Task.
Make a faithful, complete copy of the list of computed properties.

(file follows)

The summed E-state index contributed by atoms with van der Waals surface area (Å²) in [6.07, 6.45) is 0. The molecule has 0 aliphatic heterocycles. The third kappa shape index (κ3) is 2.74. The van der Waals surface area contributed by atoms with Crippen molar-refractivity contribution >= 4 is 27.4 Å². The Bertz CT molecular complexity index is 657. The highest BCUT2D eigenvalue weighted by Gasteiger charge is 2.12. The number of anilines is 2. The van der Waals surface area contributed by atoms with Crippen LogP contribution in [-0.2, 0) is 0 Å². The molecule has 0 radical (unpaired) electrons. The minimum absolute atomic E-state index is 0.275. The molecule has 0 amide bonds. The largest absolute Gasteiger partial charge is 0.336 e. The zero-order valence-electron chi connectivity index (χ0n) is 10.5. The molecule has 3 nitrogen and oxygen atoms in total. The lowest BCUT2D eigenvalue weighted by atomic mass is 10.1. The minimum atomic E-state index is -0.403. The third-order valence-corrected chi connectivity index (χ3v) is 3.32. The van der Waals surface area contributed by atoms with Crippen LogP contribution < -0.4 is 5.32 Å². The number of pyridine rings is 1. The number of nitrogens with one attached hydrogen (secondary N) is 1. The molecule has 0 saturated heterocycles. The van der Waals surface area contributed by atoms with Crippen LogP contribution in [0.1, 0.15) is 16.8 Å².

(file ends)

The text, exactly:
The summed E-state index contributed by atoms with van der Waals surface area (Å²) in [6.07, 6.45) is 0. The molecule has 0 aliphatic heterocycles. The third kappa shape index (κ3) is 2.74. The van der Waals surface area contributed by atoms with Crippen molar-refractivity contribution >= 4 is 27.4 Å². The Bertz CT molecular complexity index is 657. The highest BCUT2D eigenvalue weighted by Gasteiger charge is 2.12. The number of anilines is 2. The van der Waals surface area contributed by atoms with Crippen LogP contribution in [-0.2, 0) is 0 Å². The molecule has 0 radical (unpaired) electrons. The minimum absolute atomic E-state index is 0.275. The molecule has 0 amide bonds. The largest absolute Gasteiger partial charge is 0.336 e. The zero-order valence-electron chi connectivity index (χ0n) is 10.5. The molecule has 3 nitrogen and oxygen atoms in total. The lowest BCUT2D eigenvalue weighted by atomic mass is 10.1. The minimum atomic E-state index is -0.403. The third-order valence-corrected chi connectivity index (χ3v) is 3.32. The van der Waals surface area contributed by atoms with Crippen LogP contribution < -0.4 is 5.32 Å². The number of pyridine rings is 1. The number of nitrogens with one attached hydrogen (secondary N) is 1. The molecule has 0 saturated heterocycles. The van der Waals surface area contributed by atoms with Crippen LogP contribution in [0.1, 0.15) is 16.8 Å².